MALE SLUSH FUND. The California Supreme court denied to hear an appeal on a sex discrimination lawsuit, supporting the claim by former clinical psychiatry professor at UCLA. Janet Conney, who worked at the UCLA Neuropsychiatric Institute, was awarded nearly $3 million in 2004 for her allegations that male colleagues made disparaging comments about her appearance and the department discriminated against her for promotions and pay raises because of her gender.
HELPING VETERANS. Last week I wrote about eligibility problems with National Guard and Reserve benefits, but the reality is that, even if they are eligible, veterans often have trouble navigating the complex rules and application procedures. Yesterday NPR reported that some county-level organizations are helping veterans with the complex paperwork necessary to claim benefits. It sounds like claiming benefits is akin to doing your own taxes -- you do it on your own at risk.
Jeremy Wilson entered the Minnesota National Guard less than a year before September 11, 2001. He wanted to find a way to serve as his grandfather had in World War II while still getting a college education. During the first few years of his service, he served a tour in Italy. Now, he's serving an extended tour in Iraq. Between training for deployment and the time spent overseas, he's spent more than half his time in the Guard on active duty -- which means he barely had time to finish college.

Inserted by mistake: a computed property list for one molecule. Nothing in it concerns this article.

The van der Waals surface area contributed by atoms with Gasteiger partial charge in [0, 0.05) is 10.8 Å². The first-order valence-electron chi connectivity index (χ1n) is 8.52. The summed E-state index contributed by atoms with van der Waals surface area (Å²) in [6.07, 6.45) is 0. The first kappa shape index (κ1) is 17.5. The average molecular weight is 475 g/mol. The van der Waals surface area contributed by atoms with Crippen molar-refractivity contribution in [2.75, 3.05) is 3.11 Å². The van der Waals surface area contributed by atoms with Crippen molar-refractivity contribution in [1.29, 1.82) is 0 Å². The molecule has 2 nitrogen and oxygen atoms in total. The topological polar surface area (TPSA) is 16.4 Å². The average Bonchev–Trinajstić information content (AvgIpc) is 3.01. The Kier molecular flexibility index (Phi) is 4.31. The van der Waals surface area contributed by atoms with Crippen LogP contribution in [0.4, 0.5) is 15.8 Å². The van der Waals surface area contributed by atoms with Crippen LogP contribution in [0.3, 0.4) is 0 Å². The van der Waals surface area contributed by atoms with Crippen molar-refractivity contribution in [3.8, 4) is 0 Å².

He had hoped to enter law school this fall. Then came the announcement of the surge, and Wilson was one of the thousands of troops who received notice that they would be serving longer or more tours of duty in Iraq. Law school would have to be delayed yet again.
WHERE'S MY 20 CENTS?Sen. Clinton recently re-introduced paycheck equality legislation timed to women's history month, presumably to curry favor with women voters. It's well documented that women still earn roughly 80 percent of what men earn, and the legislation is designed to close loopholes worked into the 1963 Equal Pay Act.
THE RIGHTS STUFF.Via Women's E-News, a group called MADRE, which focuses on international women's rights, is releasing a report that shows rapes in Iraq, once considered a taboo, are on the rise, as are "honor killings," the tradition of killing a woman who has been accused of bringing shame to her family. The group says that by declaring Islam as the national religion in Iraq, as well as cutting corners on women's rights to more quickly push democracy, women have been exposed to new levels of violence.